The Bush years were a period of militant American unilateralism. In those 8 years, we were not afraid to use our Armed Forces, regardless of international opinion. The most notable cases are obviously Afghanistan and Iraq. Continue reading

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Why You Should Care About Obamacare (Part I of a series)

by Rachel Kelley, ’12

President Obama spent much of the first year of his presidency working to pass health care reform. Remember 2009 – before all the bank bailouts and ending wars and budget battles? Remember the confusing, drawn-out process that was passing the Patient Protection and Affordable Care Act?

You don’t?

That’s OK. Most of the United States probably doesn’t either.

Despite that unfortunate gap in (many – not all) Americans’ civic attentiveness, everyone seems to have an opinion about “Obamacare” anyway. You’ve likely heard a whole spectrum of politicized responses to the following: Is Obamacare socialized medicine? What IS socialized medicine? Is it going to break the budget or is it going to save money? Is it going to make sure everyone has health insurance? Should Americans have a right TO health insurance or a right to NOT have health insurance? Continue reading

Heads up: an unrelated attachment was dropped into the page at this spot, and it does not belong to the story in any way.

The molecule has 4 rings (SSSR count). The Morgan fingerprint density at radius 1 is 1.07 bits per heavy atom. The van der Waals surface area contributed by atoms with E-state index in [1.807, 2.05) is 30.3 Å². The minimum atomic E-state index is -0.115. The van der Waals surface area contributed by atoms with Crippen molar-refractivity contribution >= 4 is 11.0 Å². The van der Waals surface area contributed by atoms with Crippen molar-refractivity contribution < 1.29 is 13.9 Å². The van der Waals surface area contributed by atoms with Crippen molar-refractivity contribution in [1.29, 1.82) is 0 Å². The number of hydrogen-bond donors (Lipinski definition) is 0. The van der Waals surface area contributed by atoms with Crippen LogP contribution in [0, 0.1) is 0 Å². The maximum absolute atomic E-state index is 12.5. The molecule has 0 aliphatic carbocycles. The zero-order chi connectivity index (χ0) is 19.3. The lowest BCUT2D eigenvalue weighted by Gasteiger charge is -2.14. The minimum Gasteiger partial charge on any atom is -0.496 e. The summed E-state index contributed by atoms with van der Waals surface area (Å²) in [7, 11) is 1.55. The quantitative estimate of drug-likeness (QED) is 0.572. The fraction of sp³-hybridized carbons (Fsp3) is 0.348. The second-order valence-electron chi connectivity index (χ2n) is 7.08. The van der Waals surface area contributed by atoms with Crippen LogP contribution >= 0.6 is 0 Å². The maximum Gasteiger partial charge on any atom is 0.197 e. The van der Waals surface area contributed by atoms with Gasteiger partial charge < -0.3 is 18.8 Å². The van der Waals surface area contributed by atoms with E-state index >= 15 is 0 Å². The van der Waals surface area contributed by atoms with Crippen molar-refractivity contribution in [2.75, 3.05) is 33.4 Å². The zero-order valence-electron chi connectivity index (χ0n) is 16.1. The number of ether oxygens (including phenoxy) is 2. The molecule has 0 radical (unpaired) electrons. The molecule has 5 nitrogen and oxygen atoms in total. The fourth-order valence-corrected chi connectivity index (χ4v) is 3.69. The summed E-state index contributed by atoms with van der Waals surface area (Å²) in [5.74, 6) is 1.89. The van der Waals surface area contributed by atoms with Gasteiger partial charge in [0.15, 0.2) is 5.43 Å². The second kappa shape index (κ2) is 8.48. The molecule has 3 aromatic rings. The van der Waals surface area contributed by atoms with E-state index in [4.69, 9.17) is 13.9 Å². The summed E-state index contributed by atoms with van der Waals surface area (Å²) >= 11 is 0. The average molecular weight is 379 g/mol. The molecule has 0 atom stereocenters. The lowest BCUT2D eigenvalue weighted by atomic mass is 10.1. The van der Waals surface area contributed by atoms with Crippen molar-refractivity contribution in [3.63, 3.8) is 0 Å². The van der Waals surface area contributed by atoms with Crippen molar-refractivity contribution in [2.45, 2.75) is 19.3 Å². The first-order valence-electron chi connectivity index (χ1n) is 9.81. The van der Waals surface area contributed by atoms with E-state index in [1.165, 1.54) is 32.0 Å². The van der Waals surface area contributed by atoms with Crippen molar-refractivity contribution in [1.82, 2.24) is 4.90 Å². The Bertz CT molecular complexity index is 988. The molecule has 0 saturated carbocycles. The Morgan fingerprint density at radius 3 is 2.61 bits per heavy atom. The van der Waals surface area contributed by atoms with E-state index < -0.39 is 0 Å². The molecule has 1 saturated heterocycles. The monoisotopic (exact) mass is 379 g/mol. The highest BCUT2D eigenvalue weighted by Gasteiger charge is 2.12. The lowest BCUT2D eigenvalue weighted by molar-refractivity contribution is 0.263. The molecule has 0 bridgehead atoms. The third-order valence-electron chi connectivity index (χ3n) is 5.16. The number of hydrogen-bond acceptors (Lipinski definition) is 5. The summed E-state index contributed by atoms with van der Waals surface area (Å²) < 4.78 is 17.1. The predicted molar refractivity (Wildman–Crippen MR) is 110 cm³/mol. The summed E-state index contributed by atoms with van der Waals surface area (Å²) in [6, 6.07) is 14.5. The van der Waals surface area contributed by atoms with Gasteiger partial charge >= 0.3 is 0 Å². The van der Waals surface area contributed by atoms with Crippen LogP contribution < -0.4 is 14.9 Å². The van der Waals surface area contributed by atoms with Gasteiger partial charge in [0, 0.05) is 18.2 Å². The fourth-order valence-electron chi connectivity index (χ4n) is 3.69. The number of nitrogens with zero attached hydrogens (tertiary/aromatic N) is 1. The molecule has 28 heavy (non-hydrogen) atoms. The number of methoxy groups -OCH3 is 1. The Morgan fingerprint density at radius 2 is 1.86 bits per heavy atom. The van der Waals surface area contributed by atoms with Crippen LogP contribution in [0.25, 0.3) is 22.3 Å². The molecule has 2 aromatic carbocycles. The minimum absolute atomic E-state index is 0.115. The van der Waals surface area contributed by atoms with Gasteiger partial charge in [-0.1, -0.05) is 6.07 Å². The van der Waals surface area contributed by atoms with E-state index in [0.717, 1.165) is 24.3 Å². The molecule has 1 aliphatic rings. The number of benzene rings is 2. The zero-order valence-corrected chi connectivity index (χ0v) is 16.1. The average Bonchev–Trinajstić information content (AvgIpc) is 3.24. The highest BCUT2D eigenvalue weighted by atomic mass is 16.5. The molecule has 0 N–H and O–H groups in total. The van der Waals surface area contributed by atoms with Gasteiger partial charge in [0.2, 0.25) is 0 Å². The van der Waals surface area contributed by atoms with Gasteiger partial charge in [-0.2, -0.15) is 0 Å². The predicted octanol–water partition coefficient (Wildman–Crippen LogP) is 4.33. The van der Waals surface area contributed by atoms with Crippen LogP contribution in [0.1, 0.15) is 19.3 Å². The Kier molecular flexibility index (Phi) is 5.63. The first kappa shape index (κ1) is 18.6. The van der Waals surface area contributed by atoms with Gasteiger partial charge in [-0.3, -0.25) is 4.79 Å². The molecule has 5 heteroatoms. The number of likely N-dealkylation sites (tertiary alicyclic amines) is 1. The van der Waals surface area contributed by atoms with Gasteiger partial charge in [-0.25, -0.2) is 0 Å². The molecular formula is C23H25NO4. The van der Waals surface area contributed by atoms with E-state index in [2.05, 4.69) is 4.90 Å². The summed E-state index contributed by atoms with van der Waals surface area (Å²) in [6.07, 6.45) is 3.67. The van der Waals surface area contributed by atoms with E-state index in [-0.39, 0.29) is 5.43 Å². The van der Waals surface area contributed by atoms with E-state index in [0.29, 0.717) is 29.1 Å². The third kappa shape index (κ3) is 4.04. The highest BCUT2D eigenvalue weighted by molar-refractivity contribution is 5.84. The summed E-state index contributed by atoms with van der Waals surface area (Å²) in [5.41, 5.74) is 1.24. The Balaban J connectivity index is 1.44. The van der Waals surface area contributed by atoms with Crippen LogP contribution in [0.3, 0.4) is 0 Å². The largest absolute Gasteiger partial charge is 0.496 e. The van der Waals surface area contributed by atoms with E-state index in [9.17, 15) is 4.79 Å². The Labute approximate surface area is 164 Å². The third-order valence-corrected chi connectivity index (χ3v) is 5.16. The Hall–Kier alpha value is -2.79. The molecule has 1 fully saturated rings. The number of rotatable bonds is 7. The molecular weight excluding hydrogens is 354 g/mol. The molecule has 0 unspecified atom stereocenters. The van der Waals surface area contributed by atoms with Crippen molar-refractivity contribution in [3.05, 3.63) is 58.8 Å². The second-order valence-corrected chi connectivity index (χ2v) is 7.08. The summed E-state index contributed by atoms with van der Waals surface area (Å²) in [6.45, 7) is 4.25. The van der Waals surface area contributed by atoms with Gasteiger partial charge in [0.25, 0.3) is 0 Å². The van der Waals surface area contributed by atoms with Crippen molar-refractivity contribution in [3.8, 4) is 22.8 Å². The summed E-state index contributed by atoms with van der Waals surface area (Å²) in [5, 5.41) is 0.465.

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Waiting For Change

by Sarah Quartey, ’14

“Yes we can.”

My sister’s car was suspiciously cheap and laughably small, but it did have a redeeming quality: a phenomenal sound system. We cranked the volume up to thirty.  As we passed by dozens of cars with red-, white-, and blue bumper stickers, we chanted to Will.I.Am’s take on an Obama speech, “Yes We Can.”  The exuberant campaign season had come to an end, but we would see its departure in style – with silver tickets to the Inauguration of Barack Obama.   Driving to Washington, D.C. that day was like taking part in a geese migration south: everyone headed in the same direction, everyone with the same purpose.  Much honking and much shouting filled the air, and within my sister’s little car, much poor singing.  Barack Obama’s path to the presidency had been studied by cars’ occupants.  Could they know what he and I shared? Continue reading